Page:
Many people are pursuing the attainment of happiness through reading books, listening to audios, and attending seminars. The newest content on the scene might be jazzed up by charismatic people like Tony Robbins, but the information is age-old.
The self-help and happiness market exploded in the 1980s with the popularization of classic books like As a Man Thinketh (James Allen), How to Win Friends and Influence People (Dale Carnegie), You Can Heal Your Life (Louise Hay), and The Power of Positive Thinking (Norman Vincent Peale). Although the resurgence of self-help books made self-help seem like a new idea, many of the books that resurfaced in the 1980s were originally published in the early 1900s.
Why write about happiness?
Everyone wants to be happy. In fact, the pursuit of happiness is the driving force behind most decisions. People have desires because they think getting those desires will make them happy. So, they pursue careers, hobbies, and relationships they feel will bring them happiness.
Although most people achieve many of their goals, there’s always something that seems just out of reach, and reading self-help books makes those goals seem more attainable. The best self-help books offer more than philosophy, and outline practical strategies and tips anyone can use.
Who started the self-help craze?
Some attribute the rise of the self-help market to Earl Nightingale, who, in 1957, recorded a track titled The Strangest Secret on a record for his employees to use to shift their mindset toward success. Other well-known pioneers in the self-help industry around that time were Neville Goddard and Napoleon Hill. Perhaps more than any other authors, their work has inspired millions of people around the world.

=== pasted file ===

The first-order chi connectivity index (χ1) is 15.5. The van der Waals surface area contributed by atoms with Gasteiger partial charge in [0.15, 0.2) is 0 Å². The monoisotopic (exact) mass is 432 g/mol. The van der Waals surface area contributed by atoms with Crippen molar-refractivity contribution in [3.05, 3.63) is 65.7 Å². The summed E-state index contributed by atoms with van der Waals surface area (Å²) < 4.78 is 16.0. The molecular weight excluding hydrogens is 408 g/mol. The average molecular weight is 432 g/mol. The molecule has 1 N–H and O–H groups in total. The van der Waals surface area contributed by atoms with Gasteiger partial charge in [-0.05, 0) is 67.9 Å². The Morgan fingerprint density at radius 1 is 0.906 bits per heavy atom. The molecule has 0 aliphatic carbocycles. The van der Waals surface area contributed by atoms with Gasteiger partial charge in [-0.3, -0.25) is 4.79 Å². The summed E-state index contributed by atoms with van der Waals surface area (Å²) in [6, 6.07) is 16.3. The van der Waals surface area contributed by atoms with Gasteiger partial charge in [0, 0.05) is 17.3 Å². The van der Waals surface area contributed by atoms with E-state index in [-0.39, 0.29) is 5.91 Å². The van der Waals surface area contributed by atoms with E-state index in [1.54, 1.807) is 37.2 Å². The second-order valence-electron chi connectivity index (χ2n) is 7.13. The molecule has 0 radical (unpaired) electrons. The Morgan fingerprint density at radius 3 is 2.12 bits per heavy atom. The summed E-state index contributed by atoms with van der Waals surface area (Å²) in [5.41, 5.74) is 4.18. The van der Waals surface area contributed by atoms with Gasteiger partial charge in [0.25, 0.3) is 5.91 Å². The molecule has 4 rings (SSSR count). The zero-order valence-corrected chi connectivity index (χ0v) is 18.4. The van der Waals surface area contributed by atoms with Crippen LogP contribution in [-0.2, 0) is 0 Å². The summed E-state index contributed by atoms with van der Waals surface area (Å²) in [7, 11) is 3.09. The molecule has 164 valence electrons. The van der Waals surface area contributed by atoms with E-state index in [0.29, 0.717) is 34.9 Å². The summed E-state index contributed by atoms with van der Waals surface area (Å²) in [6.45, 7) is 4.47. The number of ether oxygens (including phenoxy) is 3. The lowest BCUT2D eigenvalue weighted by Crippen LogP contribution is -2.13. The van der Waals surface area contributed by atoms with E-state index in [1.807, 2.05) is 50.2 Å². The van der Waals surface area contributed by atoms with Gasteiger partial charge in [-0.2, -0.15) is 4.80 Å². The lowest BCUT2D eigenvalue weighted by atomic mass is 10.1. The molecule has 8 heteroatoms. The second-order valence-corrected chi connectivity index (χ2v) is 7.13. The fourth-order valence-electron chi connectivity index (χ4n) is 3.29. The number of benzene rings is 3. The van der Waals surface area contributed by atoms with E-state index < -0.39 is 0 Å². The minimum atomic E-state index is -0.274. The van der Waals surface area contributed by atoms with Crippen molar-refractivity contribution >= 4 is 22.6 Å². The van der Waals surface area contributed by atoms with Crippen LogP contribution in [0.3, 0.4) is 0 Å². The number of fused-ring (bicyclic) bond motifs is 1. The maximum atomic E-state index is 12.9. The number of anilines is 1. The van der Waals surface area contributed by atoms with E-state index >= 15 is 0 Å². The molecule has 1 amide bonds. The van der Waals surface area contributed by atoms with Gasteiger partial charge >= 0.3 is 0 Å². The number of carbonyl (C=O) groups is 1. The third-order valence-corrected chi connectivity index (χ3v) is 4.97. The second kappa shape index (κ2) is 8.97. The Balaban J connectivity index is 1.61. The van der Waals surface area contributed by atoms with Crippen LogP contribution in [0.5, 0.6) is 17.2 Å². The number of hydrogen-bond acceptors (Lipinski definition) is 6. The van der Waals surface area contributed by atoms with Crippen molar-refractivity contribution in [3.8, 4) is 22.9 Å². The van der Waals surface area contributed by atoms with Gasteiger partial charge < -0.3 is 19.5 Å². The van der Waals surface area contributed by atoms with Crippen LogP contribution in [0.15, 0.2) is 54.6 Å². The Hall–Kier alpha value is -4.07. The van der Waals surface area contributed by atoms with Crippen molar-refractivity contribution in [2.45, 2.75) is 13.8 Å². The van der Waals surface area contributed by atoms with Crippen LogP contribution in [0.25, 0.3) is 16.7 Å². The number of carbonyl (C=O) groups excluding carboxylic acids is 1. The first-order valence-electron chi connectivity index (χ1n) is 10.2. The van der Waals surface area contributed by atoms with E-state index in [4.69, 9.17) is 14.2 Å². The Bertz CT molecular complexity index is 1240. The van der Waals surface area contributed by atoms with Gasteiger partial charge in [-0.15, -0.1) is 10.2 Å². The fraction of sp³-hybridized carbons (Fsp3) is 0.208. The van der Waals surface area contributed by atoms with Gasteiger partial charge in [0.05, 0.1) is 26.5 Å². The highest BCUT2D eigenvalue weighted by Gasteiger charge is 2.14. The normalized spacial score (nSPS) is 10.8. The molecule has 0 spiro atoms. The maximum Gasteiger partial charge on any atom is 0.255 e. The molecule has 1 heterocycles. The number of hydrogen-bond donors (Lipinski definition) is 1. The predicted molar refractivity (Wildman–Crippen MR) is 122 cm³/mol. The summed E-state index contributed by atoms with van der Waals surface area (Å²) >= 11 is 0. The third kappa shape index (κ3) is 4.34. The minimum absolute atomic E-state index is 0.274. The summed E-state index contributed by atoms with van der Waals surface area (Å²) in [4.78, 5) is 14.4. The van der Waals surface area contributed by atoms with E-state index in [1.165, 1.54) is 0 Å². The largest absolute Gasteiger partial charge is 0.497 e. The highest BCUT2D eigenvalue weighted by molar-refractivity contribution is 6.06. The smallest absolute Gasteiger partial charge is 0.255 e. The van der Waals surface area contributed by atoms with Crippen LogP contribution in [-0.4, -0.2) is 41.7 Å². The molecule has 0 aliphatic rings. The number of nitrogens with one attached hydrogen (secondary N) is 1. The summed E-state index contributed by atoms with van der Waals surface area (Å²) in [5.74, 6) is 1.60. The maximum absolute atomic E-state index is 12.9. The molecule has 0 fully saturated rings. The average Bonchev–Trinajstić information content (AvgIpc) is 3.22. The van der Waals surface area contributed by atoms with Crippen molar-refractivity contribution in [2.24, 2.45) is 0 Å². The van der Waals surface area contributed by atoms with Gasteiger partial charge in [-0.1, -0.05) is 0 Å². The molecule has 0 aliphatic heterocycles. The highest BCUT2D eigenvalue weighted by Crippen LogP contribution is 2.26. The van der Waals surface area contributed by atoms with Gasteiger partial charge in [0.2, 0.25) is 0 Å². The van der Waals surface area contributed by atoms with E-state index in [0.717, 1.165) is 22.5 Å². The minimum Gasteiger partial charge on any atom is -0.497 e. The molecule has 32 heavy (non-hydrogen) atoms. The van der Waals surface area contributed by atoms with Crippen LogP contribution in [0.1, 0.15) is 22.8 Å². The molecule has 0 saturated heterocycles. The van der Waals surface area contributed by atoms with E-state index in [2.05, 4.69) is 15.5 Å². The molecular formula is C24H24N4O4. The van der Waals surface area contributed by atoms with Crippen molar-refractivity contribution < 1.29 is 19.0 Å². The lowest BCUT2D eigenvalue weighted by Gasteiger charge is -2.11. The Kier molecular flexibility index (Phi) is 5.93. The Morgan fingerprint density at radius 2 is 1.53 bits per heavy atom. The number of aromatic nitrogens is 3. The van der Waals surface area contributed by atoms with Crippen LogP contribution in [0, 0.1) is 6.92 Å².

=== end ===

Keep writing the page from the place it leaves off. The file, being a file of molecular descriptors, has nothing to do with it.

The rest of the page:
Have the original self-help authors vanished?
Books published in the early 1900s are still relevant today, but many people prefer contemporary authors because they’re more relatable. The situations and experiences described by contemporary authors are easier to relate to than, say, an author who discusses having formal dinners in a palace with servants and maids.
Until their books get been reprinted, many classic authors disappear from the self-help world. People do judge a book by its cover. If older books haven’t been reprinted with glossy, full-color covers and perfect binding, they’re likely to be skipped over. The saddle stitch and spiral wire binding of the past can’t produce a clean-looking book with a perfectly printed spine. Older books that haven’t been reprinted often have dark green or brown covers with scratched off titles on the spine and cover, making it impossible to know what the book is without opening it up.
However, some die-hard self-help fans regularly scour used bookstores for original copies of classics like Think and Grow Rich (Napoleon Hill) and Psycho-Cybernetics (Maxwell Maltz).
Self-help is a booming market with plenty of new authors
Today, we’re seeing even more best-selling authors emerge in the self-help scene like Gretchen Rubin, a #1 New York Times best-selling author who recently published Outer Order, Inner Calm. According to Rubin, there are two keys to living a happier life. The first is relationships. The second is self-knowledge. Relationships are a given that almost every self-help author discusses, but self-knowledge isn’t discussed very often. About self-knowledge, Rubin says, “we can build a healthy life only on the foundation of what’s true about ourselves. There’s no magic “one fits all solution.” Part of it is looking in the mirror and thinking what’s actually true for me, not what I assume is true for everybody or what other people expect from me or the way I wish I were.”
Authentic sharing drives today’s market
A major difference in today’s self-help market is the amount of people sharing their stories and wisdom who have had unique journeys that brought them to the same place of contentment and connection with life. More people are embarking on the journey of self-transformation, experiencing it uniquely, and reporting back on what they’ve discovered.
Perhaps there is truth to the statement that we’re all on the same journey, just taking different roads to get there. In the self-help industry, there’s a book – and a teacher – for everyone.